In high school, we were big-time jocks. We would walk downtown on Saturday afternoon and we were famous. I, by then a mere track star, basked in the reflected glory of my basketball-playing buddies. It sounds so quaint now—to remember grown men popping out of barbershops to congratulate my friends on Friday night’s games—but we knew this town, and this town knew us. Our town had a stake in what we did and who we were.

Sometimes I yearned for a certain anonymity. The last thing I wanted to hear when some adult corralled a group of us doing something stupid was, "Aren’t you Red White’s boy?" But if the scrutiny was sometimes hard to take, the awareness that my life, my behavior, and my character mattered gave me a sense of responsibility that any Wabash man can understand when they run into their professors at noon after sleeping in and missing an 8 a.m. class.

Small places like Dixon, like Crawfordsville, matter. To worry about the fate of small places in the world is not mere nostalgia or romanticism. It reveals an understanding of what the human spirit needs to thrive. Whether our village is a small town, or a neighborhood in a huge city, or a small college with an international student body, the human imagination thrives on the local, the up-close, the personal.

Shakespeare writes in A Midsummer Night’s Dream,

"…as imagination bodies forth
The forms of things unknown, the poet’s pen
Turns them to shapes and gives to airy nothing
A local habitation and a name."

As the act of writing gives place and name to the poet’s most fantastic dreams, our small places provide a home for our best selves. Without a local habitation, words like honor, duty, character, and being a gentleman remain just airy nothings. It takes a village not only to nurture, but also to give the child a world he can embrace.

Wabash immersion trips take students from our small town to some of the largest cities in the world. But these are cities seen up-close, with the intimate gaze of the student reared on a small campus, learning how to meet the world in an attentive encounter. Travel alone does not always result in learning. One can travel to foreign countries with closed eyes and heart, becoming not one lick smarter, more tolerant, or more educated—just passing through. But Wabash students dive deep into these immersion experiences. This spring, walking through Kavousi, Crete, with Professor Leslie Day as a guide, students were able to imagine the city occupied again with people who crowded the streets. An archaeologist who has worked this site for decades, Professor Day showed them, as she puts it, "how one can wrest meaning out of the most apparently insignificant details of architecture and pottery." In cities large or small, ancient or present, to understand a place is to know it as a village, as someone’s hometown.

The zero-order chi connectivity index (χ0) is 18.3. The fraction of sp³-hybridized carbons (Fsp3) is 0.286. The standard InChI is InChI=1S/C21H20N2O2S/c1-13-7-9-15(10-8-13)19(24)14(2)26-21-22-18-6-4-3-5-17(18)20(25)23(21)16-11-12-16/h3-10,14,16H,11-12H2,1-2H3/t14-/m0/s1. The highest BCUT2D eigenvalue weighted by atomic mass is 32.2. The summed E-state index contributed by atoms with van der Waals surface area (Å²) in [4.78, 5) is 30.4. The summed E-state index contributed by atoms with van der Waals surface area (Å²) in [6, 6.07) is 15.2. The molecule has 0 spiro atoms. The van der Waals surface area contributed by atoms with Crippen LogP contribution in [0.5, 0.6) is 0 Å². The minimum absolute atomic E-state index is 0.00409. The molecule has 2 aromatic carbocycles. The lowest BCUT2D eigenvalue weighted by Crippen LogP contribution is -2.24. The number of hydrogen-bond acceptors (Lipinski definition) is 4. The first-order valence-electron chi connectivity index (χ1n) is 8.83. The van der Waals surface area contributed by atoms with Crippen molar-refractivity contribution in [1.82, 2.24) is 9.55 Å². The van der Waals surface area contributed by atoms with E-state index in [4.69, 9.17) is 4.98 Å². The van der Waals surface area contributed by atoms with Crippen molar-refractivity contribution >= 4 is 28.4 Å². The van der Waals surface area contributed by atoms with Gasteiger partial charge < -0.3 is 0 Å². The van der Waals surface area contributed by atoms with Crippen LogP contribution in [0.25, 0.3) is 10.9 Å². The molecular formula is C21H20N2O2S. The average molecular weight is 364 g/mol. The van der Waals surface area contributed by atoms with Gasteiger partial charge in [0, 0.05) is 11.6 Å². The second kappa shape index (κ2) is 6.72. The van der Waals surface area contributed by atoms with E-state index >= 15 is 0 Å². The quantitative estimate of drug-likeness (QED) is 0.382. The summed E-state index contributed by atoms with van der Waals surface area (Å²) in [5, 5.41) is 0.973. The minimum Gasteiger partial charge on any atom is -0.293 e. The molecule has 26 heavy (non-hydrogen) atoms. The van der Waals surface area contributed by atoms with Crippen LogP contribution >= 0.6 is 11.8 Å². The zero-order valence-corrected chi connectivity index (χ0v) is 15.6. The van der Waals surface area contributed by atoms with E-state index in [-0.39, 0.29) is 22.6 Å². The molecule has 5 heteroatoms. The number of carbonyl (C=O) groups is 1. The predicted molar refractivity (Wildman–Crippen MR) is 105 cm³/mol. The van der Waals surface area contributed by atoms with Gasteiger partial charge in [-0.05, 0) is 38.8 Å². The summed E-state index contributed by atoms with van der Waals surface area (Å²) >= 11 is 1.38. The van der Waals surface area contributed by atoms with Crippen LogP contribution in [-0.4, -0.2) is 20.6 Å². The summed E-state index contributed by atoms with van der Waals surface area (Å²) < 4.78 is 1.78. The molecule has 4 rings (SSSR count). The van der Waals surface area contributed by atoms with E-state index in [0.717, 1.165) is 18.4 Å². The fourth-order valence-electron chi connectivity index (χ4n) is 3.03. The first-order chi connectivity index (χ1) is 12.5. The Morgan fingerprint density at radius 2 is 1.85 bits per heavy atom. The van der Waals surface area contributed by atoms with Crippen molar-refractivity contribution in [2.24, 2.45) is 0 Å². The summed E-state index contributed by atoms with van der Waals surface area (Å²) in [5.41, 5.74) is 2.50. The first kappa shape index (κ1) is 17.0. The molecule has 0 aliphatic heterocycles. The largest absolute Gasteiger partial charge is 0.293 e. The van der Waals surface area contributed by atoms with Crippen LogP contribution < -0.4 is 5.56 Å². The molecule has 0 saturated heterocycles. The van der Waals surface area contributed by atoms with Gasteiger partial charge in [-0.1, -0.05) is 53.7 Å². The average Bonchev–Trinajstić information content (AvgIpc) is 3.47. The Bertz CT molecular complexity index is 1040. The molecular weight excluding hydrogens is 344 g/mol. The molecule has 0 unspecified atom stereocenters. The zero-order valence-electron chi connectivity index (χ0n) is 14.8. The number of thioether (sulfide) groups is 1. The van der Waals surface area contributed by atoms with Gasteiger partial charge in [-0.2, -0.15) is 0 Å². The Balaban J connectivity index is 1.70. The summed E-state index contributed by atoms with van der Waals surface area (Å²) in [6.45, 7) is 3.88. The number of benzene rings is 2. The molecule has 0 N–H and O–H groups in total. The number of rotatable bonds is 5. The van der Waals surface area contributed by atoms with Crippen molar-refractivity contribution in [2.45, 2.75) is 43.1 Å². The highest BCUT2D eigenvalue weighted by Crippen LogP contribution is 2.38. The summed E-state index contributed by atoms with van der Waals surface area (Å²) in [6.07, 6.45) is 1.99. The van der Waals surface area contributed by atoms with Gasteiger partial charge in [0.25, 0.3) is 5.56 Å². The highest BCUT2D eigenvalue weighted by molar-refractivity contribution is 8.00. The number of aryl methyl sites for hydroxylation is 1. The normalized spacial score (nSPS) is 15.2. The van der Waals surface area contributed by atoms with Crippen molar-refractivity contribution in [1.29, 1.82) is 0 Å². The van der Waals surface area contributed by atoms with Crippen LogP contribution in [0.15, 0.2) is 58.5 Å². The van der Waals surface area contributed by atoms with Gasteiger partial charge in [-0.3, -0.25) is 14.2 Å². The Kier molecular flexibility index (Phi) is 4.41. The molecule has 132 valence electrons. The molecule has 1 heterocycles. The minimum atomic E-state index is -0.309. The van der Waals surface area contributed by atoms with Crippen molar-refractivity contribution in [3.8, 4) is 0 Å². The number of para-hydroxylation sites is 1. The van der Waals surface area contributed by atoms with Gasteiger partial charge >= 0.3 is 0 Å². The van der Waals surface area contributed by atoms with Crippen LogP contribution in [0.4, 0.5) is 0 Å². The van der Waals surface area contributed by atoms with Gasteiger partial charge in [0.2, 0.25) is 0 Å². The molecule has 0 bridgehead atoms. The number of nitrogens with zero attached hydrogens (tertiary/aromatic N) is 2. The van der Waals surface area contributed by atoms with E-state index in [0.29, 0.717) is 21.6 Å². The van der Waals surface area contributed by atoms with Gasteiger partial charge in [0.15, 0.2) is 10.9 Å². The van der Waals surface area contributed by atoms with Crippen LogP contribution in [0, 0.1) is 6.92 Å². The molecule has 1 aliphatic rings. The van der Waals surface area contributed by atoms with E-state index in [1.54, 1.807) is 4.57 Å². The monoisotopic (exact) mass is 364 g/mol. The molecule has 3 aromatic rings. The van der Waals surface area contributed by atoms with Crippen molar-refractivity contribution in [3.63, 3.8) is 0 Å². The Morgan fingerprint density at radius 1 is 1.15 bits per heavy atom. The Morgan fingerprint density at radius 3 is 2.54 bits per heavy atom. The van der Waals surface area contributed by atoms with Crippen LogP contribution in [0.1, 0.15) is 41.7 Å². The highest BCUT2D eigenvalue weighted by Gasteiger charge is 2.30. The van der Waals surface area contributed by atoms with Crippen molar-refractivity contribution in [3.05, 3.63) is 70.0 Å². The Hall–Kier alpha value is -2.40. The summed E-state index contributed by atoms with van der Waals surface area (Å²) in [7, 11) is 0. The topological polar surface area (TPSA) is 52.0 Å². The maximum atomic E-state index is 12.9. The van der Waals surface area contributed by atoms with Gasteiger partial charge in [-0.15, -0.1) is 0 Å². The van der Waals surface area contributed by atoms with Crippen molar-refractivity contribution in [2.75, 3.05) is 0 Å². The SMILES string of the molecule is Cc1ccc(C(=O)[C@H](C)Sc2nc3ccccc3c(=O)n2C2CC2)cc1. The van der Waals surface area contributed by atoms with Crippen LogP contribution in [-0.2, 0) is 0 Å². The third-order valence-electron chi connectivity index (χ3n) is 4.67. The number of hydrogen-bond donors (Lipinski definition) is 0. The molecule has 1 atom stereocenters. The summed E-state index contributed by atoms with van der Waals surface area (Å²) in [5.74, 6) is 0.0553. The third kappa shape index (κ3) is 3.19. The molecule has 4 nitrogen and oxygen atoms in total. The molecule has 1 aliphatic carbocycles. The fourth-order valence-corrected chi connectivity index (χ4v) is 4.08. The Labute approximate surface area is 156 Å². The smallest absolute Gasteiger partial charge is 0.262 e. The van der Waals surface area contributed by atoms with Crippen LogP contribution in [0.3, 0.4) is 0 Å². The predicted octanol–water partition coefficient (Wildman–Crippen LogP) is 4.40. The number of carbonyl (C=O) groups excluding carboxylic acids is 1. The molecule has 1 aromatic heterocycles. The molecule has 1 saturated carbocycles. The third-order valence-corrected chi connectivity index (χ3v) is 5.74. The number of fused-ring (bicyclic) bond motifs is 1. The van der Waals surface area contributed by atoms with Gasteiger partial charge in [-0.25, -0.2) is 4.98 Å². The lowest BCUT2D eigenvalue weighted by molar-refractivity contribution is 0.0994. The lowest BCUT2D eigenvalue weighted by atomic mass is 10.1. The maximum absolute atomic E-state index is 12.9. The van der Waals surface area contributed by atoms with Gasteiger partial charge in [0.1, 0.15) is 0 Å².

When our daughter Molly spent a year in Ireland at the Saint Mary’s College program there, she lived and moved through Maynooth, a small town of 8,500 citizens. Having learned to see the world through eyes trained in attention to detail and the closeness of human relations at her own small college, Molly walked Maynooth as I had once traversed Dixon, finding her own paths, her own shortcuts, getting to know its people and its places, and finally owning it as her new hometown.

The experience changed her visibly. The young woman who returned to us was braver, confident, and more at home in the world.

This is the power of coming to know the world face-to-face in small places.

I’m told that some Wabash men wince when someone refers to us as "a small liberal arts college in a small Mid-western town." But that human scale is our strength. That is the intimacy that empowers us to learn like Little Giants.

Whether they come from big cities or small towns, from far away or near, from Nepal or Shanghai, Bangladesh or Beirut, Los Angeles or Tipton, Wabash men are shaped by Wabash and Crawfordsville, this little college in this little town. They learn to walk the campus as the place they own and are responsible for, and to travel out into the town of Crawfordsville and the wider world beyond with eyes made ready to see the world as a knowable space—a place that has a claim on their attention, their loyalty, and their affections. They come to own the places they live, and as they think critically, act responsibly, lead effectively, and live humanely in those new hometowns, they reshape the world.